The most frequent health-focused, on-package claims for new products in the food and beverage industry last year was “kosher,” appearing on 27 percent of new products, more than twice as often as the second most popular claim, “all-natural,” according to Mintel Global New Products Database.  In addition, the next three most frequent claims were “no additives-preservatives,” “low-or no-reduced-allergen,” and “gluten-free.”

In a related food market survey report, more than one-in-three fathers (35 percent) said they are having more influence on grocery store purchases over the last few years.  More than one-half of fathers (52 percent) say they are the primary grocery shopper in the household,  according to the “2012 Cone Communications Year of the Dad Trend Tracker” report.  Also, the fathers who are primarily responsible for grocery shopping are more than twice as likely as mothers to receive significant input from other members in their household (34 percent vs. 12 percent).

Before heading to the supermarket, fathers said they:

  • Create a detailed shopping list – 63 percent compared with 65 percent of mothers
  • Collect coupons or read circulars – 56 percent compared with 62 percent of mothers
  • Plan meals for the week ahead of time – 52 percent compared with 46 percent of mothers
  • Perform background research on grocery products – 24 percent compared with 11 percent of mothers

When asked about their typical grocery shopping experience, nearly one-third of fathers (32 percent) say they get in and out as fast as possible buying only what they came for, compared to just 21 percent of mothers. Fathers are also less likely than mothers (26 percent  vs. 30 percent) to say they get distracted by large in-store displays.  Thirty-eight percent of fathers say they walk up and down each aisle to look at all their options or comparison shop. And while nearly one-in-five fathers (19 percent) say they can finish their shopping in fewer than 30 minutes, the majority (58 percent) spend up to an hour in the store.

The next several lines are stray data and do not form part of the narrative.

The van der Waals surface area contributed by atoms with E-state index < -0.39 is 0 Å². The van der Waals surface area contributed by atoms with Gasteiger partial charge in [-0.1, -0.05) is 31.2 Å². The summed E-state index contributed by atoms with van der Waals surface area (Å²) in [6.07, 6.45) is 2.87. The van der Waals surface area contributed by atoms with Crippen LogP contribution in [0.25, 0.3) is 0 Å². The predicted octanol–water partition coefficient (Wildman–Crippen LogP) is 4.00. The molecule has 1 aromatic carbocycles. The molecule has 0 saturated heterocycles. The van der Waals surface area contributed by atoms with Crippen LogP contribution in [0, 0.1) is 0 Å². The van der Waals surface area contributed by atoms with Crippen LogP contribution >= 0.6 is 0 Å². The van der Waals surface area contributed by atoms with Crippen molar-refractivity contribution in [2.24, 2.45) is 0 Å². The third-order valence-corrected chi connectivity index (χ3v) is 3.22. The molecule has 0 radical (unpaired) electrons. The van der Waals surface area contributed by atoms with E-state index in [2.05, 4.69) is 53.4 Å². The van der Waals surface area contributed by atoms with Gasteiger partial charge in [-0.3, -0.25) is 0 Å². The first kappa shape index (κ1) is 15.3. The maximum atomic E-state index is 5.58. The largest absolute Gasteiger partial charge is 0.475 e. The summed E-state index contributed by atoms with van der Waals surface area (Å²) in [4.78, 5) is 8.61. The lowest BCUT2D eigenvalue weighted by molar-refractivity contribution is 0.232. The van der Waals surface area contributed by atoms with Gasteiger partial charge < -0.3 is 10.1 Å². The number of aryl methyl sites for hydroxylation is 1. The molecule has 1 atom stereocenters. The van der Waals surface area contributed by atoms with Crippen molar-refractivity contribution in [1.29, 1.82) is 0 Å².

Fathers’ top three channels for gathering product and other grocery related information are: in-store promotions (57 percent), advertising (50 percent), and traditional media like newspapers, magazines, and television (40 percent). Traditional channels such as these even outrank word of mouth from friends and family (38 percent). More than two-in-five fathers (44 percent) seek out online sources– on line media (18 percent), product websites (15 percent), social networks (11 percent)– for information.

When making purchasing decisions on the spot, in-store coupons play an important role in tipping the scales in favor of one product versus another. After price and quality, fathers say the number one purchase influence is a coupon (37 percent), stronger even than product benefits (20 percent) or brand name (14 percent). Mothers are no different when it comes to purchase influences and information sources. They too are heavily swayed by coupons (44 percent) and are especially attuned to in-store promotions (69 percent), and traditional media (49 percent), the report said.